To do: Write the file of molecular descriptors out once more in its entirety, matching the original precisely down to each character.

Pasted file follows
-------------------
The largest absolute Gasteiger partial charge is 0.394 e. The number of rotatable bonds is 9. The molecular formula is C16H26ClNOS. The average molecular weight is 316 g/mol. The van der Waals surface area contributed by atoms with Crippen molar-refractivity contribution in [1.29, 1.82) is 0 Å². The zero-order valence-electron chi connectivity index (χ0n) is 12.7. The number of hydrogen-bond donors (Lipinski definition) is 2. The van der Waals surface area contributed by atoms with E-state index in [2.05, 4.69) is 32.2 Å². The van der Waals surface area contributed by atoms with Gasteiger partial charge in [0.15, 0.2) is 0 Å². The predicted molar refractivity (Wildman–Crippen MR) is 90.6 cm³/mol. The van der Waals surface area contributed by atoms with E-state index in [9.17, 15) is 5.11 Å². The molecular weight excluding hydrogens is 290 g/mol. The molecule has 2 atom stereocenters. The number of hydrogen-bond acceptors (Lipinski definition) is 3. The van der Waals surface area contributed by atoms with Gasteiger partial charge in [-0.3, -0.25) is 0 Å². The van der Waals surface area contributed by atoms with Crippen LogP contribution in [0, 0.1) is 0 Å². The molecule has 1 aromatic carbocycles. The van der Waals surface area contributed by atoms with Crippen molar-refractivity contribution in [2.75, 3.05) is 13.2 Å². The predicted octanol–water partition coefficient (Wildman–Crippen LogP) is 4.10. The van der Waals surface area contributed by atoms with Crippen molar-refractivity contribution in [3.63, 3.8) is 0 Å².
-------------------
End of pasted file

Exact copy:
The largest absolute Gasteiger partial charge is 0.394 e. The number of rotatable bonds is 9. The molecular formula is C16H26ClNOS. The average molecular weight is 316 g/mol. The van der Waals surface area contributed by atoms with Crippen molar-refractivity contribution in [1.29, 1.82) is 0 Å². The zero-order valence-electron chi connectivity index (χ0n) is 12.7. The number of hydrogen-bond donors (Lipinski definition) is 2. The van der Waals surface area contributed by atoms with E-state index in [2.05, 4.69) is 32.2 Å². The van der Waals surface area contributed by atoms with Gasteiger partial charge in [0.15, 0.2) is 0 Å². The predicted molar refractivity (Wildman–Crippen MR) is 90.6 cm³/mol. The van der Waals surface area contributed by atoms with E-state index in [9.17, 15) is 5.11 Å². The molecular weight excluding hydrogens is 290 g/mol. The molecule has 2 atom stereocenters. The number of hydrogen-bond acceptors (Lipinski definition) is 3. The van der Waals surface area contributed by atoms with Gasteiger partial charge in [-0.3, -0.25) is 0 Å². The van der Waals surface area contributed by atoms with Crippen LogP contribution in [0, 0.1) is 0 Å². The molecule has 1 aromatic carbocycles. The van der Waals surface area contributed by atoms with Crippen molar-refractivity contribution in [2.75, 3.05) is 13.2 Å². The predicted octanol–water partition coefficient (Wildman–Crippen LogP) is 4.10. The van der Waals surface area contributed by atoms with Crippen molar-refractivity contribution in [3.63, 3.8) is 0 Å².